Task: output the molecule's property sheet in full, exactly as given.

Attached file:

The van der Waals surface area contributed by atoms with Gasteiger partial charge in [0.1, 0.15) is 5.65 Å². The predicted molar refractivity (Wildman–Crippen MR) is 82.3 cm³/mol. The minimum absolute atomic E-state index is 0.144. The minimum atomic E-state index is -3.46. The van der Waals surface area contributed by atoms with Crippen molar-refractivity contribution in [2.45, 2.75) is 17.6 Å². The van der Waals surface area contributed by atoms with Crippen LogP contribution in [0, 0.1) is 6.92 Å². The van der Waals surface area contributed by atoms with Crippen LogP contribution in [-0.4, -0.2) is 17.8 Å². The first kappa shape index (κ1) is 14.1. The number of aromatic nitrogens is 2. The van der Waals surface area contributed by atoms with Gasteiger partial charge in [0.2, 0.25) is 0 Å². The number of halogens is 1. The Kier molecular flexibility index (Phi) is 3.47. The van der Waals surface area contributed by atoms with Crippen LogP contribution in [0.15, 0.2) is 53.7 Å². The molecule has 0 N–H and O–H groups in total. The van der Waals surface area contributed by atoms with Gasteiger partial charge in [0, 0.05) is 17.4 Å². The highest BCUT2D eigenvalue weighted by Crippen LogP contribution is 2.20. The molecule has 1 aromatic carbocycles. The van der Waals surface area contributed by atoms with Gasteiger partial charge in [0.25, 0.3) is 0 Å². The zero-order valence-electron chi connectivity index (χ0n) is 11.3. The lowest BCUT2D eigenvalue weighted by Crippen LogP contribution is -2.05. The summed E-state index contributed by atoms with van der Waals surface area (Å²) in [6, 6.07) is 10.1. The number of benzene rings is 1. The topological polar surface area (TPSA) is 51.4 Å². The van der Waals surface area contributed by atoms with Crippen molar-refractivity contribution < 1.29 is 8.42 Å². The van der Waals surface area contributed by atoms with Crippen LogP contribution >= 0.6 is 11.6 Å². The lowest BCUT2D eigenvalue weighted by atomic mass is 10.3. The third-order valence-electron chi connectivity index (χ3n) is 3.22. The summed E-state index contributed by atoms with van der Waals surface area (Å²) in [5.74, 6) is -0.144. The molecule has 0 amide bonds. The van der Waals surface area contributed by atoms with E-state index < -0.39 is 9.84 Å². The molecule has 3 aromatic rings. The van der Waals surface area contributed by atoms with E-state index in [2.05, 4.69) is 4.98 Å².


The van der Waals surface area contributed by atoms with Gasteiger partial charge in [0.1, 0.15) is 5.65 Å². The predicted molar refractivity (Wildman–Crippen MR) is 82.3 cm³/mol. The minimum absolute atomic E-state index is 0.144. The minimum atomic E-state index is -3.46. The van der Waals surface area contributed by atoms with Crippen molar-refractivity contribution in [2.45, 2.75) is 17.6 Å². The van der Waals surface area contributed by atoms with Crippen LogP contribution in [0, 0.1) is 6.92 Å². The van der Waals surface area contributed by atoms with Crippen LogP contribution in [-0.4, -0.2) is 17.8 Å². The first kappa shape index (κ1) is 14.1. The number of aromatic nitrogens is 2. The van der Waals surface area contributed by atoms with Gasteiger partial charge in [0.2, 0.25) is 0 Å². The number of halogens is 1. The Kier molecular flexibility index (Phi) is 3.47. The van der Waals surface area contributed by atoms with Crippen LogP contribution in [0.15, 0.2) is 53.7 Å². The molecule has 0 N–H and O–H groups in total. The van der Waals surface area contributed by atoms with Gasteiger partial charge in [0, 0.05) is 17.4 Å². The highest BCUT2D eigenvalue weighted by Crippen LogP contribution is 2.20. The molecule has 1 aromatic carbocycles. The van der Waals surface area contributed by atoms with Gasteiger partial charge in [0.25, 0.3) is 0 Å². The zero-order valence-electron chi connectivity index (χ0n) is 11.3. The lowest BCUT2D eigenvalue weighted by Crippen LogP contribution is -2.05. The summed E-state index contributed by atoms with van der Waals surface area (Å²) in [6, 6.07) is 10.1. The number of benzene rings is 1. The topological polar surface area (TPSA) is 51.4 Å². The van der Waals surface area contributed by atoms with Crippen molar-refractivity contribution < 1.29 is 8.42 Å². The van der Waals surface area contributed by atoms with Crippen LogP contribution >= 0.6 is 11.6 Å². The lowest BCUT2D eigenvalue weighted by atomic mass is 10.3. The third-order valence-electron chi connectivity index (χ3n) is 3.22. The summed E-state index contributed by atoms with van der Waals surface area (Å²) in [5.74, 6) is -0.144. The molecule has 0 amide bonds. The van der Waals surface area contributed by atoms with E-state index < -0.39 is 9.84 Å². The molecule has 3 aromatic rings. The van der Waals surface area contributed by atoms with E-state index in [2.05, 4.69) is 4.98 Å².